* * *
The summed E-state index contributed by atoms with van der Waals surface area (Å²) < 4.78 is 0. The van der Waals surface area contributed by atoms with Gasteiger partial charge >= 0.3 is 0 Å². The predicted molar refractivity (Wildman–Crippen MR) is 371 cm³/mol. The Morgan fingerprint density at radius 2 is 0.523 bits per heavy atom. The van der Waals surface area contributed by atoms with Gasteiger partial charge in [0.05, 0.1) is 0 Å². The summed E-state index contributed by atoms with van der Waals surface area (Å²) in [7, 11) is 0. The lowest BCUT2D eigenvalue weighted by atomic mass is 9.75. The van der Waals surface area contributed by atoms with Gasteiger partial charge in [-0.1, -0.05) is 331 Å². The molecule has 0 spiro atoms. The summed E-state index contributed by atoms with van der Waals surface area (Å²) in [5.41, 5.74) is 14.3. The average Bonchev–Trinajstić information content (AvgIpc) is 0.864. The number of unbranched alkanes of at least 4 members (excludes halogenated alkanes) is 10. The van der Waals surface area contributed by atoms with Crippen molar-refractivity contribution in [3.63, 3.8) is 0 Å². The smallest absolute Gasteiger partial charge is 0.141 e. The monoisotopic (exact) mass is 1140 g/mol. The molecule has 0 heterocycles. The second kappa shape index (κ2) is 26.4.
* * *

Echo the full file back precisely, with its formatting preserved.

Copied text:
The summed E-state index contributed by atoms with van der Waals surface area (Å²) < 4.78 is 0. The van der Waals surface area contributed by atoms with Gasteiger partial charge >= 0.3 is 0 Å². The predicted molar refractivity (Wildman–Crippen MR) is 371 cm³/mol. The Morgan fingerprint density at radius 2 is 0.523 bits per heavy atom. The van der Waals surface area contributed by atoms with Gasteiger partial charge in [0.05, 0.1) is 0 Å². The summed E-state index contributed by atoms with van der Waals surface area (Å²) in [7, 11) is 0. The lowest BCUT2D eigenvalue weighted by atomic mass is 9.75. The van der Waals surface area contributed by atoms with Gasteiger partial charge in [-0.1, -0.05) is 331 Å². The molecule has 0 spiro atoms. The summed E-state index contributed by atoms with van der Waals surface area (Å²) in [5.41, 5.74) is 14.3. The average Bonchev–Trinajstić information content (AvgIpc) is 0.864. The number of unbranched alkanes of at least 4 members (excludes halogenated alkanes) is 10. The van der Waals surface area contributed by atoms with Crippen molar-refractivity contribution in [3.63, 3.8) is 0 Å². The smallest absolute Gasteiger partial charge is 0.141 e. The monoisotopic (exact) mass is 1140 g/mol. The molecule has 0 heterocycles. The second kappa shape index (κ2) is 26.4.